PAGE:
“When a city is redeveloped a pattern of life is laid down for at least a century…I find myself in disagreement on the proposals that the divisions in the community should be accepted as a feature of life for a hundred years or more. This seems a counsel of despair. A despair, which it is proposed, should be expressed in terms of bricks and mortar” (1971)

The exchange ended with a civil servant articulating the view that the peace walls themselves may become sources of community discontent and indicated that in the future those communities that reside adjacent to the peace walls could become referred to as ghetto’s by the wider public.

This brief journey into the past, illustrates the thinking and language that was dominant at the beginning of the Conflict. The reality is that abnormal has become normal and for many, physical segregation has become a rationale and legitimate response to violence and disorder. Forty-two years later, our own government, and we as a society, have been unable to move beyond this logic and provide alternatives to a physical barrier.


St Matthew’s Catholic Church


What are the wider implications of the decision to construct a new peace fence in a city that has over eighty such structures? Firstly, local and international funders may begin to question their relevance and role in continuing to fund and resource communities and organisations that are trying to remove these forms of conflict architecture. Secondly, it seems to me that the Together Building a United Community’ document, which is the NI Executives road map to a shared, cohesive and united community has failed at its first hurdle. This new construction is the antithesis of the Executive’s vision, and therefore throws into doubt their commitment to removing all of the structures by 2023. Thirdly, it stifles local community momentum around attempts to transform and ultimately remove their own peace walls. On the one hand, they are being told that society has moved on from conflict, and government is in problem solving mode, while on the other, they see the NI Executive dust down pre-conflict policies, which only serve to remind them that they are still vulnerable, under threat and susceptible to sectarian violence.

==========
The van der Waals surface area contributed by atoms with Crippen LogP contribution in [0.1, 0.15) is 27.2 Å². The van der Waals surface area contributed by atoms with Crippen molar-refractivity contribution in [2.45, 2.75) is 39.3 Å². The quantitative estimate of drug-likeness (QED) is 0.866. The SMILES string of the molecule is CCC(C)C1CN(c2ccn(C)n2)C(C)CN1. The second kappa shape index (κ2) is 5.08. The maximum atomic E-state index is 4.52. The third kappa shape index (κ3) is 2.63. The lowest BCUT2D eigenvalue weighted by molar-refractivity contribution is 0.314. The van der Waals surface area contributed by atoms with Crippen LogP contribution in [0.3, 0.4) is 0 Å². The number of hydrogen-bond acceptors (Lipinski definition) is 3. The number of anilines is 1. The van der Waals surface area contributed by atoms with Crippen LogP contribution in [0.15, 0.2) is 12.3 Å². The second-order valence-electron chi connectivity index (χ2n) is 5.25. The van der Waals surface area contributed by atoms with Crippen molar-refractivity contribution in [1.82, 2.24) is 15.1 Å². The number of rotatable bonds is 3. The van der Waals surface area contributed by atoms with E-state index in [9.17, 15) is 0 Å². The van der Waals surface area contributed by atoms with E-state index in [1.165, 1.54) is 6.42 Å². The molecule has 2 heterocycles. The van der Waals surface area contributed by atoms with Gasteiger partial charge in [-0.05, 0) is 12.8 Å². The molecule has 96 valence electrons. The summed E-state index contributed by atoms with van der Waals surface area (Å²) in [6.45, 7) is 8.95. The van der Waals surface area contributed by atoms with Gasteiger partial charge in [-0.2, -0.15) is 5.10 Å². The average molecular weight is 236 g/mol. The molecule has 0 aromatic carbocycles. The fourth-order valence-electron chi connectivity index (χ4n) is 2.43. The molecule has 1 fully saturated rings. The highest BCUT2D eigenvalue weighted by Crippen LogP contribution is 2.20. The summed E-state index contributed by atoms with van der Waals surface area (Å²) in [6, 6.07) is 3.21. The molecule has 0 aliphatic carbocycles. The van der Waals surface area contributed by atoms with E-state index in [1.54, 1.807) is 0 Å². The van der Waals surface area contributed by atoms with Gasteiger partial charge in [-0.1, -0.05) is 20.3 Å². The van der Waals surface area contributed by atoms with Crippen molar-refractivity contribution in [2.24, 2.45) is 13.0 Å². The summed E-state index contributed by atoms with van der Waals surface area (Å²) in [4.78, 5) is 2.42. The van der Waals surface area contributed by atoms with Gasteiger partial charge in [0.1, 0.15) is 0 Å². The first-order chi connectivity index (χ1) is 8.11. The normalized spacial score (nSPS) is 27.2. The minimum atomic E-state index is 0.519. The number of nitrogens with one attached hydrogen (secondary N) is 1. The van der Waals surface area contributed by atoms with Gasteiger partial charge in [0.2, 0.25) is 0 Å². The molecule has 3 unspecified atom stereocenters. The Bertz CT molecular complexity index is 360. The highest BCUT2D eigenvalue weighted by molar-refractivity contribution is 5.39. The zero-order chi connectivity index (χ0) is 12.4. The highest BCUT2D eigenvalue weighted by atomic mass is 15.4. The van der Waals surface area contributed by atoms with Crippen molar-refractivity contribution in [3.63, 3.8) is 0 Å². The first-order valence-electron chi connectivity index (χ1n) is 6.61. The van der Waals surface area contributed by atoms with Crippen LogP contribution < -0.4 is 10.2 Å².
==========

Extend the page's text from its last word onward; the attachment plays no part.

In drawing to a conclusion, we all need to heed Michael Copeland’s warning that  ‘high ground moralising should not take precedence over the fears of local people’, but there comes a time when physical barriers should not be a legitimate response to violence or the threat of violence. Northern Ireland is often lauded as a model of good practice in peace building. So fifteen years into such a process and after many millions of pounds later what have we to offer the international peace building community in terms of lessons, tools and practice? Whatever the success in terms of stable government, community tensions still require intervention in the form of a retractable net.

Social share:

About Author

Dr. Jonny Byrne, is currently a lecturer at the University of Ulster in the School of Criminology, politics and Social Policy He was awarded his PhD at the University of Ulster in 2011 - the research considered the issue of peace walls, segregation and public policy under the devolved institutions. Jonny is currently working on issues surrounding policing order policing, community safety and commemoration .

Leave A Reply